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HISTORY OF EUROPE,
Opening of the Session of Parliament.-Debates on the Address, and on the
Treaties concluded with Foreign Powers in 1815.- Motion for the production of the “Christian Treaty." --Financial Exposition by the Chancellor of the Exchequer.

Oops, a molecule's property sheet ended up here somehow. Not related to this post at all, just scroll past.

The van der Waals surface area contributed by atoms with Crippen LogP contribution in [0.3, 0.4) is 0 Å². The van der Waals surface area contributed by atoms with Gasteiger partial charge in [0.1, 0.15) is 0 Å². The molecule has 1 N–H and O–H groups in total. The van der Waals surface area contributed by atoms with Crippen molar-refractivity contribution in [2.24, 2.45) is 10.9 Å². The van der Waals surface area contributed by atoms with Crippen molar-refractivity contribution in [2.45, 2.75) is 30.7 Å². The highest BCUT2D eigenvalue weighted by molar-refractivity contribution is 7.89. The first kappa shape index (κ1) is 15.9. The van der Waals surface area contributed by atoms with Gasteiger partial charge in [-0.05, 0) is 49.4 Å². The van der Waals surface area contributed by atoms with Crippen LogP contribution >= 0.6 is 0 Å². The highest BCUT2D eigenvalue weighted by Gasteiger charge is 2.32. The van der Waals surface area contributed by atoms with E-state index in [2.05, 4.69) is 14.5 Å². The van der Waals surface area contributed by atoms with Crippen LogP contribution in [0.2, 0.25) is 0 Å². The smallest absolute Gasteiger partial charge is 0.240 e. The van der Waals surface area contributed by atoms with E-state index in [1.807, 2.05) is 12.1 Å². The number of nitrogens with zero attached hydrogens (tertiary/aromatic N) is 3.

THE peace of Europe being once rials of a too military nation, that again established, and the attention of firebrand which had before been pluckspeculative, as well as of active men ed from its position by the united among us being released, in some strength of Russia, Germany; and measure, from the contemplation of England. The people were prepared external affairs, the opening of parlia- to congratulate the government, by the ment was this year expected by the mouths of their representatives, upon people of England with a well-ground- the happy termination, to which a just, ed confidence, that the wisdom of the because a necessary, war had in so legislative bodies would be immediate- brief a space been conducted; but ly directed to the repair and alleviation they were chiefly anxious to see the of those dilapidations and distresses parliament re-assembled, by reason of which had been inflicted upon the re- the hopes which they built on the is. venue, and upon a very large part of sile of those interrupted investigations, the population of the empire, in con- , which had for their object the imsequence of the unequalled exertions provement of our domestic revenue to wbich our country had been so and polity—more particularly, the relong exposed. Deliberations of such lief of those classes of the community, a nature, begun during the last ses. to whose share, as was universally felt sion, had been at once forgotten and and regretted, an unequal pressure of dismissed in the tumult of that mo. the national burden had fallen.' That mentary and almost miraculous revo- the public expectation was not disaplution, which had expelled the French pointed, will be seen in the history of king from the throne to which he the busy and laborious session which had so lately been restored, and re- ensued. placed, amidst the combustible mate- Parliament' assembled on the 1st of